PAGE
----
Final state.

We pulled out of Brunswick, Georgia, on Saturday morning, heading down the ICW for our last 2-day leg to our destination, St. Augustine, Florida. So many birds, so little time.

American White Pelicans

Cumberland Island is situated right along the ICW, it is an undisturbed island and a lovely spot, with wild horses roaming about.

Cumberland, Island, Georgia.

We motored past Kings Bay Naval Base in Georgia, a place my family almost moved to when I was in high school, but my dad’s assignment ended up being in Madrid, instead. We anchored in a lovely spot right off the ICW after about 35 nm.

A sub docked at the naval base.

The next day was uneventful, other than a rainstorm that we went through right before arriving at the Bridge of Lions in St. Augustine for the 2pm opening.

Bridge of Lions, St. Augustine, Florida.

It was GREAT to pull into the slip and tie up. Michelle greeted us with bubbly to celebrate our arrival.

Cheers! Oops, that prosecco disappeared fast!

Our journey of over 920 miles is completed. Now I just need to get home to Austin by Thanksgiving!

Finally offshore!

After Carolina Beach, Lori and I stopped in Southport, North Carolina at a marina on the Cape Fear River for one night. We used Lori & Mike’s folding bikes to go into downtown. It was t-shirt and shorts weather again!

We grabbed nibblies at the bar, watched a little football to keep up on our fantasy football team scores, and then headed back to the boat.

Cheers!

The next day, Tony joined us, and we left North Carolina, heading south in the Atlantic Ocean bound for Charleston, South Carolina. That is an overnight sail, so we took turns at the helm overnight; in the cockpit for 4 hours, sleeping 2 hours, repeat.

Navigational goodies to steer by when you can’t see anything on a moonless night.

The sail to Charleston was great! We were able to sail with main and jib up all the way, pretty much on the same tack, in a straight line to Charleston ship channel entrance. It was, however, brutally cold. You take what you can get.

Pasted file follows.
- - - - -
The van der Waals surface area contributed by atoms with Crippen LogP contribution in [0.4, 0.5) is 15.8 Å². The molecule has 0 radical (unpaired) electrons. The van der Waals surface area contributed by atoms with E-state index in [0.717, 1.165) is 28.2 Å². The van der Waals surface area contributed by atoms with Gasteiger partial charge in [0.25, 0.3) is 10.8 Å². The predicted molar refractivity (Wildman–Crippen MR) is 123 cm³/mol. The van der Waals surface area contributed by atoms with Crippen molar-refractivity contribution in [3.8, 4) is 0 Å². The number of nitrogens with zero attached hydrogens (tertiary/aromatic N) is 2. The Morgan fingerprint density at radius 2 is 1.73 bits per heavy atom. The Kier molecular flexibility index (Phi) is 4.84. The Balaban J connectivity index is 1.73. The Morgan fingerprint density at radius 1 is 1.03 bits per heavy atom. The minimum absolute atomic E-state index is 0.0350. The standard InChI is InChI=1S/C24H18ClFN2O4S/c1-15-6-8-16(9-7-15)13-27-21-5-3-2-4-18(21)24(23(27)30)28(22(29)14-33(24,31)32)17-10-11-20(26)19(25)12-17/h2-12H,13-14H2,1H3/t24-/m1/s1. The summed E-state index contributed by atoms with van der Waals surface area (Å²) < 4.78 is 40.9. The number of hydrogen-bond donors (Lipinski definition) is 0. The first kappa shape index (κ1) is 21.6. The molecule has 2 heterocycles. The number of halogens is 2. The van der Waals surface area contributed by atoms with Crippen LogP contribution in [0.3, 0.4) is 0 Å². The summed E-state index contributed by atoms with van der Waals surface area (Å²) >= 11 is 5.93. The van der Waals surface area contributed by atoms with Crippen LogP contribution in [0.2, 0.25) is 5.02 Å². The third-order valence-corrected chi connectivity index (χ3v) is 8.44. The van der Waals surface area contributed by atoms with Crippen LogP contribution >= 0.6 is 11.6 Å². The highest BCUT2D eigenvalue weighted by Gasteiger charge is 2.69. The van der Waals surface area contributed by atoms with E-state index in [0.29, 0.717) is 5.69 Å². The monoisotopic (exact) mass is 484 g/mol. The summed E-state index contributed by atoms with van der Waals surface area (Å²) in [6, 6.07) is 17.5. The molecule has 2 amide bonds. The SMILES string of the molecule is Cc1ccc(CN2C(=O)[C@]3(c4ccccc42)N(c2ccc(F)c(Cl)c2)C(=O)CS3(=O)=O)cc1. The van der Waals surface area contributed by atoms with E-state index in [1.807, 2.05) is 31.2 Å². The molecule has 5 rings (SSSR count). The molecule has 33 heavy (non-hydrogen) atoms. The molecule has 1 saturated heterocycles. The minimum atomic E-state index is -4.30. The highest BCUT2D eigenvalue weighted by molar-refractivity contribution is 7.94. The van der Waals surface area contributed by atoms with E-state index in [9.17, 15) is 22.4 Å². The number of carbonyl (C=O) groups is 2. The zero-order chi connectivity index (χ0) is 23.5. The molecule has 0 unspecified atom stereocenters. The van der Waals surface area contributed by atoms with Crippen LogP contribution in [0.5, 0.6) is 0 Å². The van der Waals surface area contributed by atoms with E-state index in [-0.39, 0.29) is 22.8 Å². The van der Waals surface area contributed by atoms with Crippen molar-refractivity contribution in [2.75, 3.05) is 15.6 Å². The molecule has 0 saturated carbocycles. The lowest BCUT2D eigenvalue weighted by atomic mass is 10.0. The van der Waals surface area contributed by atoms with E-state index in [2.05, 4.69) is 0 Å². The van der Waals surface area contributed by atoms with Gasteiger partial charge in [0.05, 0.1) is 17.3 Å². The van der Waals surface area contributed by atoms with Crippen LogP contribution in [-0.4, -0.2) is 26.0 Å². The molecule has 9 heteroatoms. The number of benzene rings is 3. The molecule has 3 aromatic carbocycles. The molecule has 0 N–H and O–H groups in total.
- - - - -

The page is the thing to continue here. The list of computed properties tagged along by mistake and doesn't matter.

A view of Charleston waterfront along the Ashley River

We stayed at anchor overnight in the Ashley River, across from the Battery in Charleston. Then, in order to keep moving, we opted to go south on the ICW. We enjoyed a beautiful night at anchor in the Ashepoo River.

The next day, we continued on the ICW, exiting out to the ocean in the afternoon at Port Royal Sound, bound for Brunswick, Georgia. It was not as cold as the other night, but this sail was an uncomfortable one. NNE winds, 15-20knots, gusting in the 30’s, almost directly behind us, with seas around 6′ which got bigger towards the morning. A bonus was a squall that hit about 3 AM, with rain and gusts up to 40knots. It was warmer, but it was 15 hours of pounding up and down waves. We couldn’t use the autopilot, with the stern being thrown with each wave, so we hand steered – or as I like to call it, wrestling the bear. Not to fear, though, we made it safely into port yesterday morning. As we entered St. Simon’s Sound at dawn, we went by the wreck of the MV Golden Ray, a massive car carrying cargo ship that heeled over and was run aground a year ago. Lori, Monte and I saw it last December when there to move Trident to Brunswick.

Work continues on the MV Golden Ray, laying on its side under the yellow saw that will cut it up in place.

With a not-improving weather forecast, Trident will be heading down the ICW into Florida today. We hope to be in St. Augustine, Florida, by sunset tomorrow night.

We’re almost there. Stay tuned!

Change of pace.

Last week I flew to Maryland to join Lori and help take her boat to Florida. Theoretically it is post-hurricane season, but you can’t tell these days. On one nice day, we drove to Mount Vernon to tour George Washington’s estate and mansion.